# nLab real homotopy theory

Contents

and

## Sullivan models

#### Homological algebra

homological algebra

Introduction

diagram chasing

# Contents

## Idea

In analogy to rational homotopy theory, the idea of real homotopy theory is to study those aspects of homotopy types that are visible when the ground ring is the real numbers, such as their real cohomology-groups and the tensor product of their homotopy groups with the additive abelian group of real numbers. This is of central relevance in relation to differential cohomology theory, which needs real instead of rational coefficients in order to connect to de Rham complexes of differential forms on smooth manifolds.

But a technical issue with generalizing the fundamental theorem of dg-algebraic rational homotopy theory to the case of real homotopy theory is that the PL de Rham-Quillen adjunction between simplicial sets and connective dgc-algebras – which does exist over any ground field $k$ of characteristic zero and relates to the one over the rational numbers by derived extension of scalars (all reviewed in FSS 2020, Sec. 3.2) – models $k$-localization only for $k = \mathbb{Q}$ the rational numbers – then: rationalization.

From the point of algebra, the issue is (see this Remark) that other $k$ are not solid rings, so that the iterations of the tensor products $(-) \otimes_{\mathbb{Z}} k$ on homotopy groups are not, in general, isomorphic to each other, for $k \neq \mathbb{Q}$.

On the other hand, from the point of topology the issue is that the real numbers $k = \mathbb{R}$ are naturally a topological ring, whose topology, however, is ignored in the standard Quillen adjunction between simplicial sets and connective dgc-algebras over the real numbers.

Therefore, the real homotopy theory of Brown & Szczarba 1995 replaces, in the fundamental theorem of dg-algebraic rational homotopy theory, the plain real cohomology-groups by real continuous cohomology and plain dgc-algebras with topological algebras.

The authors of (Brown-Szczarba 95) show how the Bousfield-Gugenheim approach to rational homotopy theory may be extended to the framework of continuous cohomology. In the usual theory, the extension from the rationals to the reals has always been effected by a formal tensoring with the reals. While this allows a connection to de Rham theory, it has always been preferable to have a direct construction of real homotopy theory akin to the Postnikov tower-like construction of rational homotopy theory. Unfortunately, in the usual situation, such a construction is impossible due to the incompatibility of the algebra of $\mathbb{R}$ (as an abelian group) with its natural topology. The authors of (Brown-Szczarba 95) remedy this problem by creating a theory of minimal models which incorporates the usual topology of the reals and a generalization of van Est's theorem saying that $H^*(K(\mathbb{R},n); \mathbb{R})$ is a freely generated algebra on one generator (a result which is not true in the discrete topology case). By using the natural topology of $\mathbb{R}$, there is an immediate connection to continuous cohomology and applications such as characteristic classes of foliations.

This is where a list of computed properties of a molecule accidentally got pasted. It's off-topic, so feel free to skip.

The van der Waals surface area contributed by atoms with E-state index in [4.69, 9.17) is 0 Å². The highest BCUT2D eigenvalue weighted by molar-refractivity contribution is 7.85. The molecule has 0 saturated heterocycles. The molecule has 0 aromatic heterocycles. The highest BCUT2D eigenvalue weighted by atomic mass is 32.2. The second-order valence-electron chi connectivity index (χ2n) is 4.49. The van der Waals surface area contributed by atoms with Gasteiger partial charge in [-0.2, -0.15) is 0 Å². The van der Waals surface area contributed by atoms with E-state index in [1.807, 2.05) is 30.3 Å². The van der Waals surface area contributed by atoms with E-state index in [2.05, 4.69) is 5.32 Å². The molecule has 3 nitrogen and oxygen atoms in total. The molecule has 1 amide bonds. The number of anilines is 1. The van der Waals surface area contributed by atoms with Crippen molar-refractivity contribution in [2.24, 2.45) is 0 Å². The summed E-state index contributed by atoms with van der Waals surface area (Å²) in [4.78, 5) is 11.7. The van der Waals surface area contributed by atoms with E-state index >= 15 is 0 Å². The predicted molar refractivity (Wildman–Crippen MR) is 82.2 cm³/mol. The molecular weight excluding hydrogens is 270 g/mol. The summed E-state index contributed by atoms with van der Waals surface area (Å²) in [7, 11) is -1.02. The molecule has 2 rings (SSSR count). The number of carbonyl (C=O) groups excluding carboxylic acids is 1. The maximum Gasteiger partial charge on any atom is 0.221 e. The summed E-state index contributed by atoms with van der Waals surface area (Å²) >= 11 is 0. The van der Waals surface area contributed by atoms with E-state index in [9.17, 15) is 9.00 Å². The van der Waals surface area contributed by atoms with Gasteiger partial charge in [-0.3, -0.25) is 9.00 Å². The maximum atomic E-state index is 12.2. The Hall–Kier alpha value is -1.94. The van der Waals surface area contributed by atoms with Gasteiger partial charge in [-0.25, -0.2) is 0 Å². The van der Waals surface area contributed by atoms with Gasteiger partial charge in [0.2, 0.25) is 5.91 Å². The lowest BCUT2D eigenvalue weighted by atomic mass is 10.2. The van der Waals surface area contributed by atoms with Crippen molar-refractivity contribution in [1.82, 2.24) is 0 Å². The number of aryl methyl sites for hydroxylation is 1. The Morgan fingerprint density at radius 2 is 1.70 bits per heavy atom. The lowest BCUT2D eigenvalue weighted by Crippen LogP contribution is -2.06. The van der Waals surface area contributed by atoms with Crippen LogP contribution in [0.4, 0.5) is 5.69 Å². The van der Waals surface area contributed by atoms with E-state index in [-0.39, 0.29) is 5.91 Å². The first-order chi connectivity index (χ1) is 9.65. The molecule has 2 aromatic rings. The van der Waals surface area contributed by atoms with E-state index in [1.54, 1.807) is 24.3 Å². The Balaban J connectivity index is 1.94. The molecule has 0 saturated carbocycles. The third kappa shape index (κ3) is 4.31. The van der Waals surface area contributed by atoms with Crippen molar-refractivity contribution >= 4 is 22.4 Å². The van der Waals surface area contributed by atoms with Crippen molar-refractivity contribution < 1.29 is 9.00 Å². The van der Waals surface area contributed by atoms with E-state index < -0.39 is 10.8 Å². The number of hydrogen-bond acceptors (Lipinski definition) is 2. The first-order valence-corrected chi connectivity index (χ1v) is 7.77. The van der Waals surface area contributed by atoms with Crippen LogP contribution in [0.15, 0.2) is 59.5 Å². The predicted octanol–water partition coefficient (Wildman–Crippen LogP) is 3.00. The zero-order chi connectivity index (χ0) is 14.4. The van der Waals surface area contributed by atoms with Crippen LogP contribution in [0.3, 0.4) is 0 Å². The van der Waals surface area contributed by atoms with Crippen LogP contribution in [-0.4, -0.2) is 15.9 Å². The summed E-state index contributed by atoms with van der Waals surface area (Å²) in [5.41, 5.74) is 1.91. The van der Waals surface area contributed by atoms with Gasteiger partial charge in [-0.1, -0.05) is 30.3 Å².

(from the Zentralblatt review of (Brown-Szczarba 95))

If one thinks of simplicial topological spaces as simplicial presheaves on (some small version of) Top, and hence as presentations for topological $\infty$-stacks, then localization of these at the topological real line coefficient is the topological analog of passing to schematic homotopy types, in the sense of Toën 2006, which generalizes to D-topological $\infty$-groupoids (and further to smooth $\infty$-groupoids etc.) along the lines of Stel 2010.

## References

with emphasis on globally Kan fibrant simplicial topological spaces (such as simplicial topological groups):

with arbitrary fundamental group:

Discussion of the plain Quillen adjunction between simplicial sets and connective dgc-algebras over the real numbers, and its relation to rationalization followed by derived extension of scalars:

Last revised on September 23, 2021 at 14:04:55. See the history of this page for a list of all contributions to it.